Black History from the Pages of EBONY: African-Americans in the Obama Era

Black History from the Pages of EBONY: African-Americans in the Obama Era

The decade that was predicted to begin with the Y2K disaster, the coding bug that would adversely affect every computer in the world, actually began with multiple spectacular global celebrations and not one wrinkle.

Black History from the Pages of EBONY: African-Americans in the Obama Era

The African-Americans of the 2000s

The decade that was predicted to begin with the Y2K disaster, the coding bug that would adversely affect every computer in the world, actually began with multiple spectacular global celebrations and not one wrinkle. The attacks of 9/11 the following year would devastate the U.S. and its allies, and give rise to Islamophobia, even as Facebook, YouTube, Twitter and the iPhone drew the world closer.



African-Americans would solider on, continuing to make strides in politics, entertainment, military and religion. Halle Barry and Denzel Washington would win Best Actress and Best Actor Oscars, respectively. The African Methodist Episcopal Zion Church and the U. S. Navy would both promote women to high ranking offices. The Church would have its first woman bishop, the Navy its first Black woman admiral. Shirley Clarke Franklin would become the first African-American woman mayor of a Southern city as big as Atlanta. Condoleezza Rice would become the first female African-American to hold the post of U.S. Secretary of State, and Sen. Barack Hussein Obama of Illinois would ascend to the presidency of the United States of America, subsequently becoming EBONY’s 2009 Person of the Year.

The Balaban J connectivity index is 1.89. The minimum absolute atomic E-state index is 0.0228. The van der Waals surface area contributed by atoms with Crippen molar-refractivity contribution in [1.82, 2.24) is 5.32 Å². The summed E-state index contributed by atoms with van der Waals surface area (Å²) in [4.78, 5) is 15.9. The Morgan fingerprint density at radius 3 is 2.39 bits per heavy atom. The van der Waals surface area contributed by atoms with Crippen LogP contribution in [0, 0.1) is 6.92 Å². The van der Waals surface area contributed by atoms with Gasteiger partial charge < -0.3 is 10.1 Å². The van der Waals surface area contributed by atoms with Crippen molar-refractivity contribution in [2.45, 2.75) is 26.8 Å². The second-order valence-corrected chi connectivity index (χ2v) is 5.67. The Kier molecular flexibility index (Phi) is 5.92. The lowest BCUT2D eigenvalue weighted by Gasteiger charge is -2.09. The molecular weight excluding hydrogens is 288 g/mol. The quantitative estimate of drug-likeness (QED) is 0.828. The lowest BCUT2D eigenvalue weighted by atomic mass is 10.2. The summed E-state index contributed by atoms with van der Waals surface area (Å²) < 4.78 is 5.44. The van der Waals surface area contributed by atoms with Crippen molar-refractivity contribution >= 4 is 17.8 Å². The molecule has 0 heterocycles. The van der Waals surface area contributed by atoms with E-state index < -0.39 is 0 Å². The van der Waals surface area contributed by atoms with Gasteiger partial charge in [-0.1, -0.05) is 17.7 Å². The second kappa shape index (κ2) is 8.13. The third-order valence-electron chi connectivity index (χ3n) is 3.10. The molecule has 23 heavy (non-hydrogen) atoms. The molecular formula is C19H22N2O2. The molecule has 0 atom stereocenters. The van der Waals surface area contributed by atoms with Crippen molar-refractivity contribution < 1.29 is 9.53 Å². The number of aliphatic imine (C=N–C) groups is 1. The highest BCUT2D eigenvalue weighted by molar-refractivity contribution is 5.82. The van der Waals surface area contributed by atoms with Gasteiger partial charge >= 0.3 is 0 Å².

Hurricane Katrina would wipe out the majority-Black city of New Orleans. SCOTUS would send mixed messages about affirmative action, upholding the policy at University of Michigan’s law school, but striking it down in the same university’s undergraduate admission process. In the previous decade, in addition to the horrific dragging death of James Byrd, Jr. by White supremacists, [I do explain Mr. Byrd’s murder in the ‘90’s blurb] the world would learn of the violent, anti-gay murder of Matthew Shepard, in which the teen was pistol-whipped, tied up outside in freezing weather, then set on fire. In honor of both victims, Congress would pass The Matthew Shepard and James Byrd Jr. Hate Crimes Prevention Act, empowering the federal government to prosecute hate crimes motivated by race or sexual orientation.

As it had in previous decades, EBONY addressed of all these matters to and from the African- American point of view. Although the magazine’s covers boasted many new celebrity faces, such as P. Diddy, Ashanti, Lenny Kravitz, Kanye West and a new girl group called Destiny’s Child, its pages called the readers’ attention to fighting racism within and without the Black community; better ways to parent Black children to prepare them to excel in racially hostile climates; and the best practices to adopt for longer, healthier lives. Gospel music and well-known pastors, such as T.D. Jakes, elevated readers’ thinking, even as sexy singles and candid articles about sex and STDs invited more carnal considerations.

EBONY looked back over the lives and legacies of Rosa Parks, Coretta Scott King and founder John H. Johnson, and challenged us all to do more and to do better.

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